We had an exciting two hours back when the STEREO solar telescope satellites were first launched. The first summed image of several hours of first-light data showed a clear distortion in one of the ten SECCHI detectors. Doom! Tragedy! Can we compensate for it?
It was almost like the sky was a bathtub draining to the lower left. All the light warped and bended in that direction. Opinions varied as to the cause... was it a bad CCD, misalignment of the scope, or satellite pointing issue? Was that detector totally FUBARed? Could it be saved!?!?!
Mundanely, a programmer reran the data with better handling of offsets and the distortion disappeared. It was just due to not compensating for the satellite rotation-- a space-borne version of the star trails any ground long exposure sees. On Earth, turn a camera onto the night sky for a long exposure and you'll see the stars trace out their path across the sky (due to Earth's rotation). Same thing happens on satellites, which not only orbit like the Earth, but rotate, reposition, and occassionally wiggle.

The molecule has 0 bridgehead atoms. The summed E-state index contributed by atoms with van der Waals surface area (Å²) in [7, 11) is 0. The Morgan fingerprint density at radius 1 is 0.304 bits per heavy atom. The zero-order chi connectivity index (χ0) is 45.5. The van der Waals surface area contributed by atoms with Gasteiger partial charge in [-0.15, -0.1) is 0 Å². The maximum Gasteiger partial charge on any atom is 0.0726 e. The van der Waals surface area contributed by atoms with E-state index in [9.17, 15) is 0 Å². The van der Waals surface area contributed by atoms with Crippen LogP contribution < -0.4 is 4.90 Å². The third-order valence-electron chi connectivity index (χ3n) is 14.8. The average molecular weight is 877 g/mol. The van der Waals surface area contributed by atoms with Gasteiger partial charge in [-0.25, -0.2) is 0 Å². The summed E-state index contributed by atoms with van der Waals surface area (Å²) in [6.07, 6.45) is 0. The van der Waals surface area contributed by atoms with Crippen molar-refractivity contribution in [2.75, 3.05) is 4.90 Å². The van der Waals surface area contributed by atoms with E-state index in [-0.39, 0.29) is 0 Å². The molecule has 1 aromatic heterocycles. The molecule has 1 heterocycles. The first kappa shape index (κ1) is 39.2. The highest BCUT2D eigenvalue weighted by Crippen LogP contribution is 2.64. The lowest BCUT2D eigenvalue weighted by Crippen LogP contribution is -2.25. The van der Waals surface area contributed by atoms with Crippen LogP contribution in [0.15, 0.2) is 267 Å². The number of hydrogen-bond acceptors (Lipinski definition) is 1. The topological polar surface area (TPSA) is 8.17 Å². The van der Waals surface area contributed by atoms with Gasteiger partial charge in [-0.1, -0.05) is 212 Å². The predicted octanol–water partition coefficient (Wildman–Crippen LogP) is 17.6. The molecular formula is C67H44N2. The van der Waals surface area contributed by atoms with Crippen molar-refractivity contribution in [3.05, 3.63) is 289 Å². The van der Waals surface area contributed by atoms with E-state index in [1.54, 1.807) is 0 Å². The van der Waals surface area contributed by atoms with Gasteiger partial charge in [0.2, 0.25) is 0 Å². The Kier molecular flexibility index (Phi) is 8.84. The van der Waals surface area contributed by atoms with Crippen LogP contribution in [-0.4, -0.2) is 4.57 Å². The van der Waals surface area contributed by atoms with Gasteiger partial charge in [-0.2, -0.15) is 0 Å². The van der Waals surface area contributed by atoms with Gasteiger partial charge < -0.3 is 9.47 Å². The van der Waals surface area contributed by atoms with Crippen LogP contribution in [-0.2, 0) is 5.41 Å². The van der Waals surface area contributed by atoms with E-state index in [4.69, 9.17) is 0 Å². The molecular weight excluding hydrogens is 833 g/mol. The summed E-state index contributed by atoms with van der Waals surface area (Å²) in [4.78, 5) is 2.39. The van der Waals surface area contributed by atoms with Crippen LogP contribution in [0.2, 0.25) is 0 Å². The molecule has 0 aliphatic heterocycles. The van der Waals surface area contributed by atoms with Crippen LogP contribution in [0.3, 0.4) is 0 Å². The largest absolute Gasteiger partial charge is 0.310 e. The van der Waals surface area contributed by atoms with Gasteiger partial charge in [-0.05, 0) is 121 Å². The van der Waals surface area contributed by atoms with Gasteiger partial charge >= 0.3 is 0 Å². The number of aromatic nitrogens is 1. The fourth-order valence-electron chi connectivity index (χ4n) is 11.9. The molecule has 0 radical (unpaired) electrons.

Only one scientist pegged it before the reprocess, and he's a pure theorist. I think that means he trusts the data less than the rest of us, and that's a good lesson to remember. Observational data is the basic measure of reality, yes, but even observations have issues. Seeing isn't believing-- knowing is.
Life as a Daytime Astronomer: Star Trails
By Alex "Sandy" Antunes | February 6th 2009 04:39 AM | Print | E-mail